Anthony “Tony” Damasca received what he wanted most for Christmas this year: to be with his Lee in heaven. After loving goodbyes to his children and grandchildren and making sure every logistical loose end was tied up, Tony left this earth in peace. He will be sorely missed by many and will always be remembered through warm memories and heartfelt stories.
Tony was born and raised in the Bensonhurst neighborhood of Brooklyn, with his parents Daniel and Rosemarie and his sister Mildred who recently predeceased him. He attended St Francis Preparatory School in Brooklyn and then the City University of New York where he studied business. He never lost his Brooklyn grit, accent, or love of Italian food. He was, however, converted begrudgingly from a Brooklyn Dodgers fan to a Yankees fan by the strongest force in his life, his eventual wife: Lee Damasca, neé Polkowski.
Tony and Lee met on the CUNY campus in 1954. After some proper wooing, Lee agreed to marry Tony and even to leave their beloved New York City for Pittsfield, Massachusetts for Tony’s lifelong career as a buyer for General Electric.
In Pittsfield, Tony and Lee welcomed and raised their three well-loved children: Donna, Dan, and Diana. Tony nurtured these relationships through a passion unique to each child. Growing up in New York, Tony developed a love for football and the New York Giants. This love was shared with Donna with whom he had an annual football season wager. Tony rarely won but always enjoyed the friendly competition.
Tony’s love for history is owed to his enthusiastic schoolteachers, who instilled in him that “those who don’t remember history are doomed to repeat it.” This passion became a uniting force between Tony and Dan, who could never trust a book’s contents without Tony’s approval.
And to his youngest daughter Tony passed on a love for baseball. At Lee’s urging, they supported the Yankees, though he would never admit that the Yankees dynasty could take the place of his Brooklyn Dodgers. These relationships continued to grow as he relocated to Myrtle Beach and always welcomed visitors with open arms to include his children’s expanded families.
Tony spent 35 years working for GE and his work gave him purpose, travel, and the ability to provide a safe warm home for his family and plates full of love and joy. He was fortunate enough to equally split his adult life between being a working man and a professional retiree. He was a model husband, father, grandfather, and great-grandfather, a well balanced act of joy for himself and an open heart and door for family and friends. He was a negotiator through and through, always excited to haggle for a car purchase and argue with his granddaughters about politics. He was able to retire in 1990 and enjoy 30 beautiful years of retirement, mostly in Myrtle Beach, South Carolina, his final home.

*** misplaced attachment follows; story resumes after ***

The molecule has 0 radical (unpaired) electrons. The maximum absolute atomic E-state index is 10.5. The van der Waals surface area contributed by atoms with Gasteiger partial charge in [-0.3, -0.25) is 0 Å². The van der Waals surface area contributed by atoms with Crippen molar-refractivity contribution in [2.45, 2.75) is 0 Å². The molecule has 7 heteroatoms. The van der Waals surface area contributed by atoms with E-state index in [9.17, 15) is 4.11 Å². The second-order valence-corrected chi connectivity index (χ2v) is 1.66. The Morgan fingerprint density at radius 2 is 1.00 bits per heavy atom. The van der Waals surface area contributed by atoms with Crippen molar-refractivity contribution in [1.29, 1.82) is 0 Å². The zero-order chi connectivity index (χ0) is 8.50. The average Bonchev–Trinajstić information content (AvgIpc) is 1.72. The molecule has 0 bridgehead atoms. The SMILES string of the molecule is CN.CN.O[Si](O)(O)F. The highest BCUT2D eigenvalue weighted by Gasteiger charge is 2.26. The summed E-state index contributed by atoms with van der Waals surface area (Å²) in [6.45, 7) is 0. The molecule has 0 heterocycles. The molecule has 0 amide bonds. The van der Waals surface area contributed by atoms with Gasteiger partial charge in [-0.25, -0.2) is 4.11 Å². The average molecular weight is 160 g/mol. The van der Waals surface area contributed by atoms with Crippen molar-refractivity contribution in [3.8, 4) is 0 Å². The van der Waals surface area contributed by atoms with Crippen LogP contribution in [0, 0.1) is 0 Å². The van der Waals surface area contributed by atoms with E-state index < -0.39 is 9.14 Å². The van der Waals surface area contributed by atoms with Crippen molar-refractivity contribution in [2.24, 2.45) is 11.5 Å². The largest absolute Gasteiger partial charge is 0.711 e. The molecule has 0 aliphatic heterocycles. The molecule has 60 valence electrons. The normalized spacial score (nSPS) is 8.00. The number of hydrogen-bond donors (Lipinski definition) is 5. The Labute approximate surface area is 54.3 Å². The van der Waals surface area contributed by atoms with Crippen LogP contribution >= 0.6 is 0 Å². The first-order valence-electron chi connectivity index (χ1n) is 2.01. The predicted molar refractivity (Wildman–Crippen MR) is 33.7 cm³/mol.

Though his childhood and working life were spent up north, after entering retirement Tony opened a new chapter in his book of life centered in Myrtle Beach, SC. He and Lee found a wonderful home base at Kingston Plantation where they made memories and friendships that have spread through his family to form a new home for all. Though they started as snow birds, their full time move provided them year round happiness, built relationships with many other families, and served as a destination for all their children, grandchildren, and great-grandchildren to be a family together. Originally hesitant to move from family up north, Lee constantly reminded him that Myrtle Beach’s offerings would draw the family to them and she was right. The family is eternally grateful for our new home and the friendships and memories we have in the south.
Tony’s adoration of Lee was legendary. To him, the sun rose and set on her and he was happy to (mostly) follow her lead for the 61+ years they spent married. Their love for each other grew every day and year they spent together, even after Lee’s passing in 2019. Their relationship was an inspiration to all they came into contact with, and will forever be remembered as a timeless love story. They lived up to their vows to be fair through good times and bad, letting love prevail and providing hope as they came together again to enjoy eternal happiness.
Tony leaves his legacy, his stories, and his love in his family: daughter Donna and husband John, son Daniel and wife Shauna, and daughter Diana and partner Joe; grandchildren Nicole, Michael and wife Sheri, Erica, Austin, and Eric; great-grandchildren Sophia, Jacob, Luca, Hero, and Sunshine; and his grand-dog Ella.
Tony’s family mixed some of his ashes with Lee’s and spread them at the beach in a private service led by Pastor Randy Ferebee of Tony’s faith community, The Church of the Messiah. The rest of his ashes are to be mixed with Lee’s so their love and memories will forever remain inseparable. To keep COVID-safe, no other memorial service will be held. If you want to remember Tony with a donation, he had a special place in his heart for St. Jude’s Children’s Research Hospital and their work to address childhood cancer http://www.stjude.org/ .
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